Collection: Cantaloupe Seeds

One of the sweetest varieties of melons, cantaloupes have a tan-green rind with an orange or green fleshy, sweet inside. The rind is sometimes striped or covered in a spider web-like pattern. The fruit offers a sweet and juicy texture with a beautiful aroma when it's ripe. Used in fruit salads, sorbets, and other yummy recipes, cantaloupe is a must-have in your garden this year!

About our cantaloupe seeds

  • 13 cantaloupe seed varieties
  • Thrives in full sun
  • Offers highly fragrant and sweet fruit
  • Good source of dietary fiber, vitamin K, and potassium

About our cantaloupe seeds

  • 13 cantaloupe seed varieties
  • Thrives in full sun
  • Offers highly fragrant and sweet fruit
  • Good source of dietary fiber, vitamin K, and potassium

Cantaloupes are a summer garden staple

Cantaloupes crave heat and are a staple crop in most home summer gardens. Watermelon, honeydew, and cantaloupe are considered quite easy to grow, and all are grown in much the same way. Whatever type of melon you decide to grow, whether it be the heirlooms such as Eden Brothers' Edisto 47 Melon Seeds, Honey Rock Melon Seeds, or Hale's Best Jumbo Melon Seeds, expect a melon dining experience like none you have had before!

The store-bought, bland versions of cantaloupes and honeydew melons are less like "cousins" to the home grown variety, and more like distant, distant relatives on that side of the family. Growing and tasting a melon from your home garden is so rewarding and satisfying, eating one for the first time will convert you to growing them for yourself from here on in.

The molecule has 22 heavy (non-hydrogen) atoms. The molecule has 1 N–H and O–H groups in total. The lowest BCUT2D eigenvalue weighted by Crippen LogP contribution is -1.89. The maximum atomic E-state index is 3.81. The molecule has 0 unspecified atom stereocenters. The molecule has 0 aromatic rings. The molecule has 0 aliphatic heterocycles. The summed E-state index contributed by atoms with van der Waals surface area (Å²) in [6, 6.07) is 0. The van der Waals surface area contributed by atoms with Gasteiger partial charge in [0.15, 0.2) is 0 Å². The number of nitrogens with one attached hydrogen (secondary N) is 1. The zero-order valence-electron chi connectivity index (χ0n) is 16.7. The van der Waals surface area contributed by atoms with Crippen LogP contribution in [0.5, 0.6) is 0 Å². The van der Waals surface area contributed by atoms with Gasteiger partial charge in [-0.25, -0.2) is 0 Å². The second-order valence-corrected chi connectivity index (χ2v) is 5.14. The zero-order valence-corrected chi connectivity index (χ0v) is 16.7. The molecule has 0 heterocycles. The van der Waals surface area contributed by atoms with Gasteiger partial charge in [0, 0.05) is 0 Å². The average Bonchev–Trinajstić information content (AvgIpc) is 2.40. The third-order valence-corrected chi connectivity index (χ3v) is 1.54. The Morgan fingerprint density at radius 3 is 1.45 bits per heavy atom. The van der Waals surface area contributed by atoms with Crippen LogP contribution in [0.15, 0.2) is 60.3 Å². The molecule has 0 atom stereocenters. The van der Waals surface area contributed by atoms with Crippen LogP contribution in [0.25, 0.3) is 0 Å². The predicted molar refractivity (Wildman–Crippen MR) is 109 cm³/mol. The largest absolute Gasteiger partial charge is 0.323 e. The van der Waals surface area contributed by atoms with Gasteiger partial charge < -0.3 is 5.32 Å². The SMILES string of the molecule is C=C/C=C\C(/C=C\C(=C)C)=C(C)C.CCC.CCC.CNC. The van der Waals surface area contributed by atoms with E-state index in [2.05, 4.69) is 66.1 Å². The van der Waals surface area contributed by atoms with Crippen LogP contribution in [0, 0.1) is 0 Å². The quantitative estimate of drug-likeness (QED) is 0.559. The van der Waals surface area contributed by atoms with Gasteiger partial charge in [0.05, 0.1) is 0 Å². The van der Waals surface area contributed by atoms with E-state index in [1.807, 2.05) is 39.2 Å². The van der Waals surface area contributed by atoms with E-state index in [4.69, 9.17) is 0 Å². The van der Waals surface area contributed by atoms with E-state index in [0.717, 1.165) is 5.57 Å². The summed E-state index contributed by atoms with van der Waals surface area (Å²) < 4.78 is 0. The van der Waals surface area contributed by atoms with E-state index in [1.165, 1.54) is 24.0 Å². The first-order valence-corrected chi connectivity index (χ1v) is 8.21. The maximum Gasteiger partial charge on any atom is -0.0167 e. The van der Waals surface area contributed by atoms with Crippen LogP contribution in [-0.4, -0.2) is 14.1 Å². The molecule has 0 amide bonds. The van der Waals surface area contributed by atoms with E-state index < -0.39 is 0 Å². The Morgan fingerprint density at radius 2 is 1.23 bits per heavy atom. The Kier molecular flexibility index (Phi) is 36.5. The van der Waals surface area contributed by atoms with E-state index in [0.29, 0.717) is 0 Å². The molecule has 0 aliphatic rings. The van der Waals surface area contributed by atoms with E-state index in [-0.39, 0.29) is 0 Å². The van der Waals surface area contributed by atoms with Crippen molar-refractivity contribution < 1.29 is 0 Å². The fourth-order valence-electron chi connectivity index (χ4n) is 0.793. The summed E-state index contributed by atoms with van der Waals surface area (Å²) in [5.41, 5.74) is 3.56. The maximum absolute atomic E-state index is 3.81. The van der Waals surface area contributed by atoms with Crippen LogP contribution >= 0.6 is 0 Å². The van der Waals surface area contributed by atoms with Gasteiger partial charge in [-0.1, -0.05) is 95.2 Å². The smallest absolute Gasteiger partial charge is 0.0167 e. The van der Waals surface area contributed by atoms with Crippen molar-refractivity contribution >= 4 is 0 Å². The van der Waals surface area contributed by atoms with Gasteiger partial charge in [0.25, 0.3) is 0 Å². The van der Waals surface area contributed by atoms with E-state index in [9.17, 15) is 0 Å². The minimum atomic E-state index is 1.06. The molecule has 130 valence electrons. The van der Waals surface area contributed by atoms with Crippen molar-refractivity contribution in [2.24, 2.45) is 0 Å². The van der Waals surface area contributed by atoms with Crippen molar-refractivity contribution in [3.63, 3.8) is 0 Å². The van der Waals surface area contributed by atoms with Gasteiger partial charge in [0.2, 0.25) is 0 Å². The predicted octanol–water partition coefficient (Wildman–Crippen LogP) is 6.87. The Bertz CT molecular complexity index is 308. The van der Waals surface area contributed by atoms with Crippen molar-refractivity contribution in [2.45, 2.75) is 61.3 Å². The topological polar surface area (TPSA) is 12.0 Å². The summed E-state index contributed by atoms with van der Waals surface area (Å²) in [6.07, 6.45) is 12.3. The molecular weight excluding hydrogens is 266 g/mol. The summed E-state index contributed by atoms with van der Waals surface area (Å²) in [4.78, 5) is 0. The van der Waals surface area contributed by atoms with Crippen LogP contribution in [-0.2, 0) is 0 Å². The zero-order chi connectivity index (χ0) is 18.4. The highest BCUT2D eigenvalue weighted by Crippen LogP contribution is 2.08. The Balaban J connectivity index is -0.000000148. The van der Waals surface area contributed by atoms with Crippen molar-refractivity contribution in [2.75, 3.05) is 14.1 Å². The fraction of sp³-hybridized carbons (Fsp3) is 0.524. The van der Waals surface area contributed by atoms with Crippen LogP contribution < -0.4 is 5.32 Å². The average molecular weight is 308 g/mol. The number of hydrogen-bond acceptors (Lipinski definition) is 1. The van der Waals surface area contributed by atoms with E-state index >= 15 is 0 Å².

Planting Cantaloupe seeds, whether indoors or out

Planting directly in the garden should be done no earlier than two to four weeks after the last spring frost. If starting indoors, start them two to six weeks before transplanting. Choose the sunnies spot possible with loose, moisture retentive, well-drained soil. If starting indoors, plant seeds in four inch peat pots about 1/2 inch deep with a soil temperature of 75°F by placing them in a south-facing window or providing bottom heat. Harden off cantaloupe seedlings prior to transplanting them outdoors, or start directly in the garden by sowing six seeds per six to eight inch high, flat-topped mound. Loosen soil down to 12 inches and work in two to three inches of compost, sowing seeds one inch deep with mounds three to five feet apart. Use a trellis if gardening with limited space. Keep in mind that roots can extend ten inches to several feet into the earth and will need plenty of space.

Picking juicy cantaloupes from the vine

Apply several inches of organic mulch as the vines begin to elongate. Provide generous amounts of water, particularly right after transplanting and as the fruits develop. Cantaloupes require about one to two inches of water per week, and prefer to be watered in the morning. Avoid wetting the leaves. Reduce watering as cantaloupes approach maturity. Most melons naturally separate from the vine when ripe, which means you can pick your melons with just a gentle tug. Keep cantaloupes at room temperature for two to three days after harvesting to help bring out more natural flavors. After that, move them to the refrigerator.

For more information about planting, growing, and caring for cantaloupe seed, see the Cantaloupe Seeds Planting Guide.